limiting corporate sponsorship
of political candidates and even
a demand to abolish 'corporate
personhood' which is enshrined
in the US constitution. A diverse
set of 'Hubs' has been created
as part of an Inter-Occupy initia-
tive, which is aimed at network-
ing after the main camps. At the
time of writing, this is being used
to promote a global pot-banging
protest GlobalNoise on 13th
October towards social and eco-
nomic justice. But looking down
the list of links, the website also
includes 'identity hubs' including
OccupyPolice for 'people with
police issues and police with
government issues'. This is hardly
a revolutionary approach! On the
other hand, in Atlanta, the local
movement has been success-
ful in preventing evictions due
to foreclosure (repossession of
houses due to mortgage arrears).
So reformist demands are not
dominating everywhere.

In Spain, the engagement of the
15-M movement with workers is
clear, some of this action taking
the form of direct confrontation
with the police, such as in Astu-
rias in the North of the country.
The idea of mass assemblies
has really taken hold in working
class communities. And in some
regions, like Andalucia in the
south, entire unfinished apart-
ment blocks are being occupied.
Families who have lost work and
had benefits denied or cut are
receiving food from looted su-
permarkets. Also it is 15-M that
initiated the GlobalNoise call out
in an attempt to strengthen local
resistance with a internationalist emphasis,
saying, âStrengthening the local networks
is very important. But at the same
time, we need strong global ac-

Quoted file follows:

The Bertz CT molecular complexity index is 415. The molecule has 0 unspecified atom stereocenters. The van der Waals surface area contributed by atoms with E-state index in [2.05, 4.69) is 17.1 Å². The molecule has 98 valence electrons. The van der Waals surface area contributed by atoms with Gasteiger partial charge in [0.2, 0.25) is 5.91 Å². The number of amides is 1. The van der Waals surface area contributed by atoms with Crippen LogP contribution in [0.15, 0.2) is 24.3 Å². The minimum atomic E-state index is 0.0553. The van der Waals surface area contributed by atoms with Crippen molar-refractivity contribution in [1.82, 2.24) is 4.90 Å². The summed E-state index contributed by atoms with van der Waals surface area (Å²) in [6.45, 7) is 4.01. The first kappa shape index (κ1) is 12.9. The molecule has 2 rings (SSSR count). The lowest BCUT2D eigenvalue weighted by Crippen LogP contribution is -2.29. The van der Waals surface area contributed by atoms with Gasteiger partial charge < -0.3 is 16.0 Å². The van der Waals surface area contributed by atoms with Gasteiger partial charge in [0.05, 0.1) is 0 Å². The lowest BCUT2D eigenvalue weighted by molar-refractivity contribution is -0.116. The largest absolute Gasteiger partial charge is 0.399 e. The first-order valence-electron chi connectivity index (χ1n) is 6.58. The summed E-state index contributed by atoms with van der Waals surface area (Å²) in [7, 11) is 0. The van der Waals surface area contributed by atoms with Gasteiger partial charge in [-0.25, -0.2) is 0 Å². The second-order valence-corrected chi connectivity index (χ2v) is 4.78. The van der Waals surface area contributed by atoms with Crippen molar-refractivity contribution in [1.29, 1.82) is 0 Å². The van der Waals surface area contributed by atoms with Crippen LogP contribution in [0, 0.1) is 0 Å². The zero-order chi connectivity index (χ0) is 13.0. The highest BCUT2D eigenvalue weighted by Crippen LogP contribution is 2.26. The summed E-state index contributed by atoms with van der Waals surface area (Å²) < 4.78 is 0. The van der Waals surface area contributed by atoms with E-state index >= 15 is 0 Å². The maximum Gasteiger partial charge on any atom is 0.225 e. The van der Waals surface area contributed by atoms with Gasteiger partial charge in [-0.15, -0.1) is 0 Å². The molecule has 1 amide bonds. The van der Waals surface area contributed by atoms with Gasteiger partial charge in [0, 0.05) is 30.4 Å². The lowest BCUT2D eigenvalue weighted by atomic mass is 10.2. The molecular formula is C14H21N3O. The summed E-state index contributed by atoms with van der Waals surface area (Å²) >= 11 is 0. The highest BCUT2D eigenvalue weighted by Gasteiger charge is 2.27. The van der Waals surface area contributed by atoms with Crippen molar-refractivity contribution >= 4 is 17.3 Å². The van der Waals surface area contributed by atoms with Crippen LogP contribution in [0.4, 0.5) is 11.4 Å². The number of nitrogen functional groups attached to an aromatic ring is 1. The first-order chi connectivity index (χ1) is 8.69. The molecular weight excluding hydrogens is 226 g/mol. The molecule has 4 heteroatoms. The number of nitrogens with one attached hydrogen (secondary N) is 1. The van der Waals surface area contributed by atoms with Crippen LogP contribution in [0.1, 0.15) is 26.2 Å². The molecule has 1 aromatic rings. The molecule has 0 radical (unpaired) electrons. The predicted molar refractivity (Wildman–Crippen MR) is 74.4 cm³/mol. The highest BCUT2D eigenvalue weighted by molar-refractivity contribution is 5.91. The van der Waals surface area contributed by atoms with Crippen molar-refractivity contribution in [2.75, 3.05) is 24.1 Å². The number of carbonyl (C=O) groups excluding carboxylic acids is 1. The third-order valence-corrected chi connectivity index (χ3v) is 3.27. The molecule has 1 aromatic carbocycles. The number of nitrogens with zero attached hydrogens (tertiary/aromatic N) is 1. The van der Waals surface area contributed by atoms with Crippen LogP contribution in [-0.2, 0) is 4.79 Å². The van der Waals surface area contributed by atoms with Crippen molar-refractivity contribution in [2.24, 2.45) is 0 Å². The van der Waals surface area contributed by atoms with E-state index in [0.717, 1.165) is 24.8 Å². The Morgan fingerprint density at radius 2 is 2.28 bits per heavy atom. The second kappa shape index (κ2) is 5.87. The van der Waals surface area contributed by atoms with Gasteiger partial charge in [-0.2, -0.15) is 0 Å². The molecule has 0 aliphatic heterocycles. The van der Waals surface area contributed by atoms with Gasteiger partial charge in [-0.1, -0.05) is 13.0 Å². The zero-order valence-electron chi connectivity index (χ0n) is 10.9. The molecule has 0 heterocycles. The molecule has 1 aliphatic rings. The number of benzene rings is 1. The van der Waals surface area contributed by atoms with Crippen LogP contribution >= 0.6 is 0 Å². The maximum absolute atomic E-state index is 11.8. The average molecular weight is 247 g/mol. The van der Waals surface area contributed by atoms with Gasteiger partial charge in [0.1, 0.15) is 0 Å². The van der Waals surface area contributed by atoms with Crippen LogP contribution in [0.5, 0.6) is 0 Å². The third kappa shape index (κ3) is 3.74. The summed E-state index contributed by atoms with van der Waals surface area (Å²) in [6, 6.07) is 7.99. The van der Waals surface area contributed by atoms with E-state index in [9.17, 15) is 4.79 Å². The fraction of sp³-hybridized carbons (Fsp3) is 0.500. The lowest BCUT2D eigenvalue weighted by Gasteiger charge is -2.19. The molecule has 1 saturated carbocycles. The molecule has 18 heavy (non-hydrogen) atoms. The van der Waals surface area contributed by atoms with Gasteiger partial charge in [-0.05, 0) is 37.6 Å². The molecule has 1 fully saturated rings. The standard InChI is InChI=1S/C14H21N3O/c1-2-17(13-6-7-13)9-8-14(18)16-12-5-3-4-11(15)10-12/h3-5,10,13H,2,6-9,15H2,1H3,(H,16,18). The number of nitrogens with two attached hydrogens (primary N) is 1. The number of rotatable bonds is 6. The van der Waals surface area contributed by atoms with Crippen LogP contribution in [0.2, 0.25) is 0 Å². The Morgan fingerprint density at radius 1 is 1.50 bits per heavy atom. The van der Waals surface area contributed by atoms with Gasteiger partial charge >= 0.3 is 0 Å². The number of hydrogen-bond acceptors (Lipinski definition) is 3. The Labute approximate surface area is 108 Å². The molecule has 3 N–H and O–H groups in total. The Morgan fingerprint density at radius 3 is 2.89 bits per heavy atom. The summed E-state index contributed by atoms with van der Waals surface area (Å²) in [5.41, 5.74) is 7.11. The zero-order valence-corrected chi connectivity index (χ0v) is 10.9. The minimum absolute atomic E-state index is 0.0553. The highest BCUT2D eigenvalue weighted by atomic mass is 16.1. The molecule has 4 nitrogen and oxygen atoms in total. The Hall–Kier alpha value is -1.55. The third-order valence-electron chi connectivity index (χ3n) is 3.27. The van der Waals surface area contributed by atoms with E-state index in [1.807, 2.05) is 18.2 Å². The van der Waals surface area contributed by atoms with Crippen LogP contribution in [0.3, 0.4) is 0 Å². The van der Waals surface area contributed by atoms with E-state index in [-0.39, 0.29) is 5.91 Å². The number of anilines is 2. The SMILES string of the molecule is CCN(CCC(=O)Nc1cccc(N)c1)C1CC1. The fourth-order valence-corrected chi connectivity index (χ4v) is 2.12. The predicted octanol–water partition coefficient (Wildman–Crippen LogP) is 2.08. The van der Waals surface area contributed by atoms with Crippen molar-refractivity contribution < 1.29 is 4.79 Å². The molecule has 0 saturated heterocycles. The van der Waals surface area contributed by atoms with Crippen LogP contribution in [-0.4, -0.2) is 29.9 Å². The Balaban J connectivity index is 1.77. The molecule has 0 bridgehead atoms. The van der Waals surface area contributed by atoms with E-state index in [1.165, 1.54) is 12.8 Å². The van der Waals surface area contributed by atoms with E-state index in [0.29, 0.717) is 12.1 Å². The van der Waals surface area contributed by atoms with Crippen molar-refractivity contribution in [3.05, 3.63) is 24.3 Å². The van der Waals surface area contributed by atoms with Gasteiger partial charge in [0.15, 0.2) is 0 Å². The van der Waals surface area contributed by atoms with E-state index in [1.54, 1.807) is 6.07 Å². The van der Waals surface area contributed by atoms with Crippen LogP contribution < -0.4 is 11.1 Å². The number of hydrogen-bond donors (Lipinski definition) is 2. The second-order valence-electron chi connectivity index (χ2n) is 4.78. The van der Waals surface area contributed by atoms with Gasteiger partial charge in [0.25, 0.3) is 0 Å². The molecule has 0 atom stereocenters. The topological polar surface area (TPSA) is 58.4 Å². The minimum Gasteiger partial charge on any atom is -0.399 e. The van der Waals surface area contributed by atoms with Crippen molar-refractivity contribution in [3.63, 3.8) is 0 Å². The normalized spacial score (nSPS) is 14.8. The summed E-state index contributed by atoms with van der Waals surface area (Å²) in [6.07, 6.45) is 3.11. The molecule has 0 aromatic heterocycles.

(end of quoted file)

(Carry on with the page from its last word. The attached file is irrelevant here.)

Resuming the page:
tions to reinforce our local work.
Often the problems generated
by our governments and false
democracies do not let us look
beyond our local presidents and
politicians, to see the full global
context of the issue we face. The
problems are global because the
scam is global, and to combat
these problems we need global
action.â

In Britain there has been little
in the way of political demands
(generally a good thing) but nei-
ther has Occupy sparked a mass
movement of direct action against
evictions or utility prices. The la-
bour movement in Britain mostly
ignored Occupy, preferring to
concentrate on traditional union
demands using tactics of negotia-
tion with minimal threat of indus-
trial action. In 2012 it is clear that
potential for grassroots action
through broader based anti-cuts
or 'save our services' campaigns
has dwindled and much of the
left have resorted to ballot box
politics by backing Labour candi-
dates and/or opposing Coalition
candidates through a 'Target Seat
Campaign'. In contrast to the left-
ist approach we can certainly take
away some good points from Oc-
cupy in Britain. While the Occupy
camps are mostly gone, the idea
of reclaiming public space and
contesting inequality is still very
much alive.